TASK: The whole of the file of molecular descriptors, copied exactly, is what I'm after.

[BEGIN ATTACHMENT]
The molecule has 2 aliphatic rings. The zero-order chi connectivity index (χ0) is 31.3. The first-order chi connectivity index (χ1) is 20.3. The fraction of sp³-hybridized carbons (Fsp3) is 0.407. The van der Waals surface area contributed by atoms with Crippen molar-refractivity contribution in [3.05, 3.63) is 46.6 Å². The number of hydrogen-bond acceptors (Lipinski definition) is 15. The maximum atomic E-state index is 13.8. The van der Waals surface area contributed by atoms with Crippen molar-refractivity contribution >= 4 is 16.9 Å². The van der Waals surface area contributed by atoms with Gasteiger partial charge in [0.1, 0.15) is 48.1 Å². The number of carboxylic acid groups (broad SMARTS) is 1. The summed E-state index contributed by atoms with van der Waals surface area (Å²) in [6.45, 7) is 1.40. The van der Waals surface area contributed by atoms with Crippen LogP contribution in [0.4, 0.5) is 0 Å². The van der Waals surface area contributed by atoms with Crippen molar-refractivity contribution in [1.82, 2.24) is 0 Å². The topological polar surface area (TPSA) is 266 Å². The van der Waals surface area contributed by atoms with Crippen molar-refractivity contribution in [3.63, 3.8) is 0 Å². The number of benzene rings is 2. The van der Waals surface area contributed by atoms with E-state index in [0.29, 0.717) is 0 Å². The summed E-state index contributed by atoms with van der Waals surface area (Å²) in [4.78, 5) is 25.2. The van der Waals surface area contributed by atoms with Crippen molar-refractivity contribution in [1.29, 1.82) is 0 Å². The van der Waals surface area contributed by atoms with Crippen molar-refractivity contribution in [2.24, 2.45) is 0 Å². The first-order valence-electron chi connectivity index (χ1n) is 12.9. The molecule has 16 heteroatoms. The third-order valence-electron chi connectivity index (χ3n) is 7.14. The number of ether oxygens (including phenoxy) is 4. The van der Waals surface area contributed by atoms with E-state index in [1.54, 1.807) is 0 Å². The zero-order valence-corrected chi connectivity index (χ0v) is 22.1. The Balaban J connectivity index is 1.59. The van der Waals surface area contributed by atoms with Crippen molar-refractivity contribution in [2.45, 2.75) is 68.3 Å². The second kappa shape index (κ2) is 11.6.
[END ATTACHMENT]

The molecule has 2 aliphatic rings. The zero-order chi connectivity index (χ0) is 31.3. The first-order chi connectivity index (χ1) is 20.3. The fraction of sp³-hybridized carbons (Fsp3) is 0.407. The van der Waals surface area contributed by atoms with Crippen molar-refractivity contribution in [3.05, 3.63) is 46.6 Å². The number of hydrogen-bond acceptors (Lipinski definition) is 15. The maximum atomic E-state index is 13.8. The van der Waals surface area contributed by atoms with Crippen molar-refractivity contribution >= 4 is 16.9 Å². The van der Waals surface area contributed by atoms with Gasteiger partial charge in [0.1, 0.15) is 48.1 Å². The number of carboxylic acid groups (broad SMARTS) is 1. The summed E-state index contributed by atoms with van der Waals surface area (Å²) in [6.45, 7) is 1.40. The van der Waals surface area contributed by atoms with Crippen LogP contribution in [0.4, 0.5) is 0 Å². The van der Waals surface area contributed by atoms with Crippen molar-refractivity contribution in [1.82, 2.24) is 0 Å². The topological polar surface area (TPSA) is 266 Å². The van der Waals surface area contributed by atoms with Crippen molar-refractivity contribution in [3.63, 3.8) is 0 Å². The number of benzene rings is 2. The van der Waals surface area contributed by atoms with E-state index in [0.29, 0.717) is 0 Å². The summed E-state index contributed by atoms with van der Waals surface area (Å²) in [4.78, 5) is 25.2. The van der Waals surface area contributed by atoms with Crippen molar-refractivity contribution in [1.29, 1.82) is 0 Å². The van der Waals surface area contributed by atoms with Crippen molar-refractivity contribution in [2.24, 2.45) is 0 Å². The first-order valence-electron chi connectivity index (χ1n) is 12.9. The molecule has 16 heteroatoms. The third-order valence-electron chi connectivity index (χ3n) is 7.14. The number of ether oxygens (including phenoxy) is 4. The van der Waals surface area contributed by atoms with E-state index in [1.54, 1.807) is 0 Å². The zero-order valence-corrected chi connectivity index (χ0v) is 22.1. The Balaban J connectivity index is 1.59. The van der Waals surface area contributed by atoms with Crippen molar-refractivity contribution in [2.45, 2.75) is 68.3 Å². The second kappa shape index (κ2) is 11.6.